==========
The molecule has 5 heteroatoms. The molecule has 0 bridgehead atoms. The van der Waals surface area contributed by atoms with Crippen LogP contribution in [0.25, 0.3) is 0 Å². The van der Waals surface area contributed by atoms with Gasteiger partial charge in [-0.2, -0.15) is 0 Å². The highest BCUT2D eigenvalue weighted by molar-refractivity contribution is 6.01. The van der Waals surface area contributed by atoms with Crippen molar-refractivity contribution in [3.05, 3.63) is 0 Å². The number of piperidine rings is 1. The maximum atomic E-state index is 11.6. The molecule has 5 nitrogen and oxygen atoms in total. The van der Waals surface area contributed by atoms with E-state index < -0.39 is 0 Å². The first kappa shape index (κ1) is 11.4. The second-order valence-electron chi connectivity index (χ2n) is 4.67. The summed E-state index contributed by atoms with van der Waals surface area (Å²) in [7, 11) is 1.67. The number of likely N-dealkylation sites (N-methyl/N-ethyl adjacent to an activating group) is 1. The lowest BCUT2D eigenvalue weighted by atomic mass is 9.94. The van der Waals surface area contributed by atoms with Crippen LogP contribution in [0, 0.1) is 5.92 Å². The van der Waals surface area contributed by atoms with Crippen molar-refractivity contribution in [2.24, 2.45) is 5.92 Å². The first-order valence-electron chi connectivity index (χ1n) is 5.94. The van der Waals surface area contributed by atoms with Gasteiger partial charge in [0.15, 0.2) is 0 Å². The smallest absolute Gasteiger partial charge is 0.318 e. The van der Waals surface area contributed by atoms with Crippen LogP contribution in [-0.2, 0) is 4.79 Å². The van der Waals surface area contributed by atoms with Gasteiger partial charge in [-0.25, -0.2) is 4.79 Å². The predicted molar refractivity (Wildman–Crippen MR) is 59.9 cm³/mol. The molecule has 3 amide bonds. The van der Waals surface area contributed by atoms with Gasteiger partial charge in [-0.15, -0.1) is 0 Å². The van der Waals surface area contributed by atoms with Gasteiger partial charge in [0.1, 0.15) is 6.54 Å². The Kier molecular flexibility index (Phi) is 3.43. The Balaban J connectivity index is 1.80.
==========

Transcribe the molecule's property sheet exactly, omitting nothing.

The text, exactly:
The molecule has 5 heteroatoms. The molecule has 0 bridgehead atoms. The van der Waals surface area contributed by atoms with Crippen LogP contribution in [0.25, 0.3) is 0 Å². The van der Waals surface area contributed by atoms with Gasteiger partial charge in [-0.2, -0.15) is 0 Å². The highest BCUT2D eigenvalue weighted by molar-refractivity contribution is 6.01. The van der Waals surface area contributed by atoms with Crippen molar-refractivity contribution in [3.05, 3.63) is 0 Å². The number of piperidine rings is 1. The maximum atomic E-state index is 11.6. The molecule has 5 nitrogen and oxygen atoms in total. The van der Waals surface area contributed by atoms with E-state index < -0.39 is 0 Å². The first kappa shape index (κ1) is 11.4. The second-order valence-electron chi connectivity index (χ2n) is 4.67. The summed E-state index contributed by atoms with van der Waals surface area (Å²) in [7, 11) is 1.67. The number of likely N-dealkylation sites (N-methyl/N-ethyl adjacent to an activating group) is 1. The lowest BCUT2D eigenvalue weighted by atomic mass is 9.94. The van der Waals surface area contributed by atoms with Crippen LogP contribution in [0, 0.1) is 5.92 Å². The van der Waals surface area contributed by atoms with Crippen molar-refractivity contribution in [2.24, 2.45) is 5.92 Å². The first-order valence-electron chi connectivity index (χ1n) is 5.94. The van der Waals surface area contributed by atoms with Gasteiger partial charge in [0.15, 0.2) is 0 Å². The smallest absolute Gasteiger partial charge is 0.318 e. The van der Waals surface area contributed by atoms with Crippen LogP contribution in [-0.2, 0) is 4.79 Å². The van der Waals surface area contributed by atoms with Gasteiger partial charge in [-0.25, -0.2) is 4.79 Å². The predicted molar refractivity (Wildman–Crippen MR) is 59.9 cm³/mol. The molecule has 3 amide bonds. The van der Waals surface area contributed by atoms with Gasteiger partial charge in [-0.15, -0.1) is 0 Å². The van der Waals surface area contributed by atoms with Gasteiger partial charge in [0.1, 0.15) is 6.54 Å². The Kier molecular flexibility index (Phi) is 3.43. The Balaban J connectivity index is 1.80.